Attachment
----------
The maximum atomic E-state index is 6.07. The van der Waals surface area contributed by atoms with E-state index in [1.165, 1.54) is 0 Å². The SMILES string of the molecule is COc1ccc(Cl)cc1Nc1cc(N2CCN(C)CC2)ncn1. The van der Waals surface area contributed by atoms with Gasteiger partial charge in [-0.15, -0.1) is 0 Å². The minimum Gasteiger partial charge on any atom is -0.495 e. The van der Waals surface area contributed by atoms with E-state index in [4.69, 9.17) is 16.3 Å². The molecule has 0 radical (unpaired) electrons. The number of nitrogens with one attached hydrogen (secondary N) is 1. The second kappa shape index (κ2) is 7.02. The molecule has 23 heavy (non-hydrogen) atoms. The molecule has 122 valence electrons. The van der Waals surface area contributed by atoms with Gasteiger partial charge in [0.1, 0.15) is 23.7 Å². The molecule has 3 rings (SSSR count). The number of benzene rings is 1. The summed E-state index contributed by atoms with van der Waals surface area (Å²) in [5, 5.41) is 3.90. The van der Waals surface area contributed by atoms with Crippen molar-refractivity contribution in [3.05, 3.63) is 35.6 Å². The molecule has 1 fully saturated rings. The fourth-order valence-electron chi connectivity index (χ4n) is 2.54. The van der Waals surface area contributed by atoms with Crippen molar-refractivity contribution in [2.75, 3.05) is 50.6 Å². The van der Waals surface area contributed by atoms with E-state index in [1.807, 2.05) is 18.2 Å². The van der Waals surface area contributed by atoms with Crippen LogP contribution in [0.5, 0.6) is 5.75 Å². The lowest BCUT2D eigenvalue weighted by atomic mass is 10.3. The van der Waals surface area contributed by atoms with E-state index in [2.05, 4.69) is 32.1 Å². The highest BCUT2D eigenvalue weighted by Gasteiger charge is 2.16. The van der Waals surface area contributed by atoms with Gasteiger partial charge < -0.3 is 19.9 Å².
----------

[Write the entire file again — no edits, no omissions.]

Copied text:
The maximum atomic E-state index is 6.07. The van der Waals surface area contributed by atoms with E-state index in [1.165, 1.54) is 0 Å². The SMILES string of the molecule is COc1ccc(Cl)cc1Nc1cc(N2CCN(C)CC2)ncn1. The van der Waals surface area contributed by atoms with Gasteiger partial charge in [-0.15, -0.1) is 0 Å². The minimum Gasteiger partial charge on any atom is -0.495 e. The van der Waals surface area contributed by atoms with E-state index in [4.69, 9.17) is 16.3 Å². The molecule has 0 radical (unpaired) electrons. The number of nitrogens with one attached hydrogen (secondary N) is 1. The second kappa shape index (κ2) is 7.02. The molecule has 23 heavy (non-hydrogen) atoms. The molecule has 122 valence electrons. The van der Waals surface area contributed by atoms with Gasteiger partial charge in [0.1, 0.15) is 23.7 Å². The molecule has 3 rings (SSSR count). The number of benzene rings is 1. The summed E-state index contributed by atoms with van der Waals surface area (Å²) in [5, 5.41) is 3.90. The van der Waals surface area contributed by atoms with Crippen molar-refractivity contribution in [3.05, 3.63) is 35.6 Å². The molecule has 1 fully saturated rings. The fourth-order valence-electron chi connectivity index (χ4n) is 2.54. The van der Waals surface area contributed by atoms with Crippen molar-refractivity contribution in [2.75, 3.05) is 50.6 Å². The van der Waals surface area contributed by atoms with E-state index in [1.807, 2.05) is 18.2 Å². The van der Waals surface area contributed by atoms with Crippen LogP contribution in [0.5, 0.6) is 5.75 Å². The lowest BCUT2D eigenvalue weighted by atomic mass is 10.3. The van der Waals surface area contributed by atoms with E-state index in [2.05, 4.69) is 32.1 Å². The highest BCUT2D eigenvalue weighted by Gasteiger charge is 2.16. The van der Waals surface area contributed by atoms with Gasteiger partial charge < -0.3 is 19.9 Å².